At WiseGeek, we are committed to creating content that you can trust. Our editorial process is designed to ensure that every piece of content we publish is accurate, reliable, and informative.

Our team of experienced writers and editors follows a strict set of guidelines to ensure the highest quality content. We conduct thorough research, fact-check all information, and rely on credible sources to back up our claims. Our content is reviewed by subject-matter experts to ensure accuracy and clarity.

We believe in transparency and maintain editorial independence from our advertisers. Our team does not receive direct compensation from advertisers, allowing us to create unbiased content that prioritizes your interests.

Photoelectric sensors, also known as photoeyes, are electronic devices that are used to sense the presence or absence of an object, or to measure the distance to the object, sometimes simultaneously, and do so for a wide variety of applications. They utilize light that is usually in the infrared spectrum to do so, which is sent through a light transmitter and is sometimes sensed by a photoelectric receiver, but the latter component is not always necessary. There are many different uses for different types of photoelectric sensors, for example they are used commonly in automated manufacturing, transportation, aerospace technologies, the health care industry and more.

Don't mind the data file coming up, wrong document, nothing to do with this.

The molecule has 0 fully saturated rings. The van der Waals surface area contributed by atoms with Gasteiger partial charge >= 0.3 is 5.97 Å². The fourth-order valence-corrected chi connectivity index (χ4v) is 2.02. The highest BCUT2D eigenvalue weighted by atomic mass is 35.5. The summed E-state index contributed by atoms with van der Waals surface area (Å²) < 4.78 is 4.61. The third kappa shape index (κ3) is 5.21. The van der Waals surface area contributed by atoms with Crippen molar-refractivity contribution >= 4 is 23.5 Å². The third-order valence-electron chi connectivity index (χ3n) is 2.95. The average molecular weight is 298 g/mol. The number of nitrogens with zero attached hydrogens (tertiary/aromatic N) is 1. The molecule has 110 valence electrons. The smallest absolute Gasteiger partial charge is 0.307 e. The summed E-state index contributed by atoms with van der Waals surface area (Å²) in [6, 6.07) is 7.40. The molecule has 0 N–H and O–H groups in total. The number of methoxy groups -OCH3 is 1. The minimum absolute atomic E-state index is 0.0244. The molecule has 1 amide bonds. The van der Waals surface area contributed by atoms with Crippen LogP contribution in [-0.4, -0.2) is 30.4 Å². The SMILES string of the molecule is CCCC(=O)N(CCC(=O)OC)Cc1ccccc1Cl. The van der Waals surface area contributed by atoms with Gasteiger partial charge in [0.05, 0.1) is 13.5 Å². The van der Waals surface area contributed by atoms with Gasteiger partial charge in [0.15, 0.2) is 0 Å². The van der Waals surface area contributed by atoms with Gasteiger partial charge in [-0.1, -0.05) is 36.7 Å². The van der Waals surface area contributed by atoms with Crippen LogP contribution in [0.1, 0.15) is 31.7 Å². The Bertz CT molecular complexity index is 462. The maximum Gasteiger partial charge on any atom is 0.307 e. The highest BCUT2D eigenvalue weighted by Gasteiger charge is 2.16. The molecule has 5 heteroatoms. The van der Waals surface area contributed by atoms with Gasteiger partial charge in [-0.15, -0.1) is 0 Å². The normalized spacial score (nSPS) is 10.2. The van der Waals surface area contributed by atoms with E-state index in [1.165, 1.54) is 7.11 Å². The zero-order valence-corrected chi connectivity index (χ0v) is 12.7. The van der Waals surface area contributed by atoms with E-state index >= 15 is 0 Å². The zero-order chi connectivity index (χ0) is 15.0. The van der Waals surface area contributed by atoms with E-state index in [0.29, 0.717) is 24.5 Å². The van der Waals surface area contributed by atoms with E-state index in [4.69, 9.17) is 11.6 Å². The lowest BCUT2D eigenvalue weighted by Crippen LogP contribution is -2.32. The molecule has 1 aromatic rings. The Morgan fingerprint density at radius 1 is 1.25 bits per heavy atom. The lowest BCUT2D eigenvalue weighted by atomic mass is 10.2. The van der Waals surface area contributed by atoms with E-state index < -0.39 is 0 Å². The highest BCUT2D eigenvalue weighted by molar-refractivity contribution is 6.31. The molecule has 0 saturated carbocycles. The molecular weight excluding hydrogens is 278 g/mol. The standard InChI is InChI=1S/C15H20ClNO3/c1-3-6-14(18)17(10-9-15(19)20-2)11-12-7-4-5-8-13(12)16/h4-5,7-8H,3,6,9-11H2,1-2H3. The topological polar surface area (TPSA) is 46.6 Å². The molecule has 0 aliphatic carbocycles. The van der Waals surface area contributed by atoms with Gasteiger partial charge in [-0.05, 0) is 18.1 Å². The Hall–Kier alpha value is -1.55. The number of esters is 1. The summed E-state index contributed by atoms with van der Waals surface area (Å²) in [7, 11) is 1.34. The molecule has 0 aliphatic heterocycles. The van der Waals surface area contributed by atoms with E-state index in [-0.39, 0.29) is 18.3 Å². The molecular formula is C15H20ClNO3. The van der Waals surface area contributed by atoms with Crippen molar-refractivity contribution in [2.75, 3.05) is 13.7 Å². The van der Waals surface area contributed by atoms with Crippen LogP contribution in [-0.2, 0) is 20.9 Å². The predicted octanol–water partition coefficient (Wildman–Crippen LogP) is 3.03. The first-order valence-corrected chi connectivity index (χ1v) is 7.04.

A common type of photoeye is the self-contained photoelectric sensor, which does not use a receiver, and can have a counting display, can be integrated into a specific machine to help control its functions, or can also be built with an array of specialized features. An example of its use would be on an assembly line where it could be set up to sense the presence of objects moving down the belt to count them, determine defects, establish the rate at which items are being produced, and more. Another common place for self-contained photoelectric sensors is above automatic doors to detect the presence of people walking in and to open the door for them.

In high-speed manufacturing, photoelectric eyes are also used as safety devices that can shut a machine off automatically if production stops, or if they detect the presence of foreign objects or people around components that are dangerous or could cause serious malfunctions. Often, machine designs incorporate photoeyes that will not even allow the equipment to operate at all if anything is blocking light from the sensor.